The conflict in the Arab nation is in its fourth year
UN chief urges Yemen peace talks
The United Nations Secretary General has called for both sides in the Yemen conflict to come to a political agreement to end a war that has now entered its fourth year.
The UN is seeking a $3 billion (Dh11bn) humanitarian plan for Yemen to help 22 million people who have been left in urgent need of aid.
Speaking at a conference in Geneva on Tuesday, Antonio Guterres said: "I urge all parties to engage with my new Special Envoy, Martin Griffiths, without delay."
The UN chief also appealed for ports to be kept open for food and aid to reach those who need it, adding that Sana'a airport is a "lifeline that must be kept open".
Alistair Burt, Britain's Minister for the Middle East, announced a £170 million aid package for Yemenis at the conference, while calling on both sides in the conflict to return to peace talks.
"Only a political agreement can bring an end to this humanitarian crisis," Mr Burt said. "For the sake of all Yemenis, we urge all parties to return to the negotiating table to find an inclusive political solution, and the UK is continuing to do all it can diplomatically to ensure such an outcome.”
UAE and coalition pitch in
Reem Al Hashimy, the UAE’s Minister of State for International Co-operation, said: “We are confirming the UAE’s support, as part of the Arab Coalition, for any efforts to ease the suffering of the Yemeni people.”
The UAE last week pledged $500m to support the UN's 2018 Yemen Humanitarian Response Plan.
The Arab coalition has announced the provision of $1.5bn to support that programme, with the UAE and Saudi Arabia alone providing $1bn.
The coalition countries announced a plan to aid access to various Yemeni regions through the rehabilitation of roads, ports and airports to increase the flow of goods, relief aid and fuel for hospitals, power plants and public buildings.
About $40m has been earmarked to expand capacity at Yemeni ports to accommodate additional shipments, with an additional $30m being spent on reducing the cost of land transportation through road upgrades.
There will also be 17 safe-passage corridors opened, originating from six points of entry to ensure safe overland transport of aid to NGOs operating in Yemen.
The UN appeal comes hours after Houthi rebels in Yemen launched a missile towards a heavily populated Saudi Arabian city, which failed to cross the border, according to the Arab Coalition forces.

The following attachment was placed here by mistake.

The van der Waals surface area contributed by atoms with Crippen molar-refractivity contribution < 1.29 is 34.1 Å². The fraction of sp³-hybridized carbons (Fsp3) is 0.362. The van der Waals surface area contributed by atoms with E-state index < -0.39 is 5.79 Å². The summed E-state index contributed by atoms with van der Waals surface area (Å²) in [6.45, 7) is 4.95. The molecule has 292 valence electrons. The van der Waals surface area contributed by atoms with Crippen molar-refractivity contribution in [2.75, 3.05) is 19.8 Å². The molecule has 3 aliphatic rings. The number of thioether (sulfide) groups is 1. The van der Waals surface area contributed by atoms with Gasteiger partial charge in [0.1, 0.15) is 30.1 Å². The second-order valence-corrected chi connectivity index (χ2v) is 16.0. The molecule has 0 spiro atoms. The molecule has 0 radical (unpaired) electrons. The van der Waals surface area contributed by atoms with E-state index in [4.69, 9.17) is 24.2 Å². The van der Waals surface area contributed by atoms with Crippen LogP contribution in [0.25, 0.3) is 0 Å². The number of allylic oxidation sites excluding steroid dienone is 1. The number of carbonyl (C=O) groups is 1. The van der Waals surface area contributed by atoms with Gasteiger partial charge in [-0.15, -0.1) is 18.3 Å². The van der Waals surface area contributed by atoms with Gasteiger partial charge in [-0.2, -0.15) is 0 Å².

The Saudi Air Defence Forces said the missile plummeted on Monday evening and hit the ground about one mile from the border, saying its intended target was Dhahran Al Janub.
It was not immediately clear if the missile was intercepted by Saudi Arabia's missile defence system.
The attack is further evidence of Iran's backing of the Houthis, said Colonel Turki Al Malki, spokesman for the Coalition Forces.
He said the missile was intended to cause civilian casualties, violating UN resolutions and an attempt at disrupting Saudi Arabia's security.
"Firing ballistic missiles in the direction of populated towns and villages contravenes the international human rights law," Col Al Malki said.
Houthi rebels also attacked a Saudi oil tanker in the Red Sea on Tuesday, causing minor damage to the ship, the coalition said. Colonel Al Malki said the attack was in international waters west of the port of Hodeidah in Yemen, which is under Houthi control.
The coalition said a naval ship belonging to a member country rapidly intervened.
Meanwhile, the Yemeni army tightened its grip around Sada on Monday, advancing from four fronts on to the Houthi-held province.
This comes as part of an offensive to capture the Marran mountains, birthplace of the Houthi leader, Abdul Malik Al Houthi.
In the battle for Taez province, which has been at a stalemate since 2016, the Yemeni army secured new strategic posts to the south of city, according to the coalition.
The army was also successful in controlling the Shaifan mountain range surrounding the city, allowing the coalition to cut a crucial Houthi supply route.